So I'm trying to learn scales and how to implement them. If I go to all guitar chords (http://www.all-guitar-chords.com/guitar_scales.php?qqq=
and go to guitar scales and select C major and full. All the notes that are yellow are in the scale and the orange is the root note? What I want to do is solo, and tell me how this is wrong, because it's my understanding: but a good thing to do is start and end with a root note?
Also what are the different patterns what do those mean?
Thanks guys.
You don't really have to start or end with a root note. I almost never do, but if you're just starting to solo I'd say just learn the major scale and minor pentatonic and play around with that for now.
So i guess my question is if I learn that FULL pattern for C. is that learning the major scale?
No, learning how the scale is constructed is learning the major scale. Learning all the notes on the fretboard in that scale is just memorizing patterns, though I would recommend you do both.
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This thread is so fukking fail.
I'd learn how the Major scale is constructed in terms of steps (WWHWWW) and notes (eg C Maj = C D E F G A B) and intervals from the root (root, Maj 2nd, Maj 3rd, Perfect 4th...etc), learn the notes on your guitar neck, and THEN look at the patterns again - and you'll see how they work. Patterns are great, but limiting yourself to just patterns will severely restrict what you can do with them. Understand where they come from though and they are a really useful tool.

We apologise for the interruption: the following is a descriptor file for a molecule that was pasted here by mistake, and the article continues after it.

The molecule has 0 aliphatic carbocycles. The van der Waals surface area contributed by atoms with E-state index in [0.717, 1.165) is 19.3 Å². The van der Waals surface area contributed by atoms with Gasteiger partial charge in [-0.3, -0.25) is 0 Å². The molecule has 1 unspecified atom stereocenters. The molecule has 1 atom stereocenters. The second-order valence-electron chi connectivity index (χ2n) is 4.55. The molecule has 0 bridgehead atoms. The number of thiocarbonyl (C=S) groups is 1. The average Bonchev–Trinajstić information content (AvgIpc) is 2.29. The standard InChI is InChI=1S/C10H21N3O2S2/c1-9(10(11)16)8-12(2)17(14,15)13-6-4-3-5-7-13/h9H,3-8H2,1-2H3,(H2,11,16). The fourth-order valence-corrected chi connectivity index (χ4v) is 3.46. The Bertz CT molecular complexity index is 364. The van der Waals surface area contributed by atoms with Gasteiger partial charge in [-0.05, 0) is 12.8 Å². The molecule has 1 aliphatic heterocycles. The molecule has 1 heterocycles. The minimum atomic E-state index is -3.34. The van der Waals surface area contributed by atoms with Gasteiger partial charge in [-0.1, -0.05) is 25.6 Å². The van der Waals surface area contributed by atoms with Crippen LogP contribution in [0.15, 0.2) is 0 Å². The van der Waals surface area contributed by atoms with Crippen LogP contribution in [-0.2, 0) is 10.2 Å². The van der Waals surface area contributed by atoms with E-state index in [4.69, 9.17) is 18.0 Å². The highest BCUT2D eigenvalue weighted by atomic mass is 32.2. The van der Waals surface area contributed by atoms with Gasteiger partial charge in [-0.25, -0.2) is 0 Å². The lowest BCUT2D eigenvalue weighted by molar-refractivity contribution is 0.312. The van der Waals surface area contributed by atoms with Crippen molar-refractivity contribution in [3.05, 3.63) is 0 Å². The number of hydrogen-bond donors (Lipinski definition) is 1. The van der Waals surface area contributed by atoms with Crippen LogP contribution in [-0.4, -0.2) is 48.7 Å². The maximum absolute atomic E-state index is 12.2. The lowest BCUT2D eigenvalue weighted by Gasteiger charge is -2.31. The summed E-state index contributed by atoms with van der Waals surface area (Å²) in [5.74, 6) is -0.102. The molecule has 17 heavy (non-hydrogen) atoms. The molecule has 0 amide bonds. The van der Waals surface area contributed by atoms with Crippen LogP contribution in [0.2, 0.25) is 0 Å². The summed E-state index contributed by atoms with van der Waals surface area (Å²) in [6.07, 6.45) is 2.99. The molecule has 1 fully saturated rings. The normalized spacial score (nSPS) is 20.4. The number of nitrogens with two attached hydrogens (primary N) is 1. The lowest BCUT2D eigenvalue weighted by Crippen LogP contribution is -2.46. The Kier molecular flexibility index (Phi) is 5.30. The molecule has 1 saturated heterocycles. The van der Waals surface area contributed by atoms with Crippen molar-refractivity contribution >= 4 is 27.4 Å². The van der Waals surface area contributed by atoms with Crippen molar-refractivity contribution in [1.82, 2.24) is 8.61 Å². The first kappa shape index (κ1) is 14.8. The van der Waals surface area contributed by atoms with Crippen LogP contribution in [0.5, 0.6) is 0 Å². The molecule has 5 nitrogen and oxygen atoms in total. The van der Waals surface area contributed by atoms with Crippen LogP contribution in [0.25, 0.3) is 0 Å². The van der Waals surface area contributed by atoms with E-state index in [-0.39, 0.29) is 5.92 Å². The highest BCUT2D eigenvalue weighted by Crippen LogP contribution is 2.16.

The pattern is basically just showing where the notes of the scale appear on that section of teh neck - but you can play the scale anywhere on the neck you can find the notes its comprised of, and understanding the intervals will make it easier to find what notes you want to start and end on, and what notes you want to play over certain chords or to play the melody you've got in your head.

Learning the scale so you understand how its constructed may seem a lot now, but it will make it a lot easier to use, and as you can derive pretty much any scale you'll ever need to use from the major scale, by learning it this way you've done all the hard work for understanding any other scales you'll need, in whatever key you need them. It also sets you up for learning how to construct chords in a key.
Last edited by zhilla at Oct 12, 2009,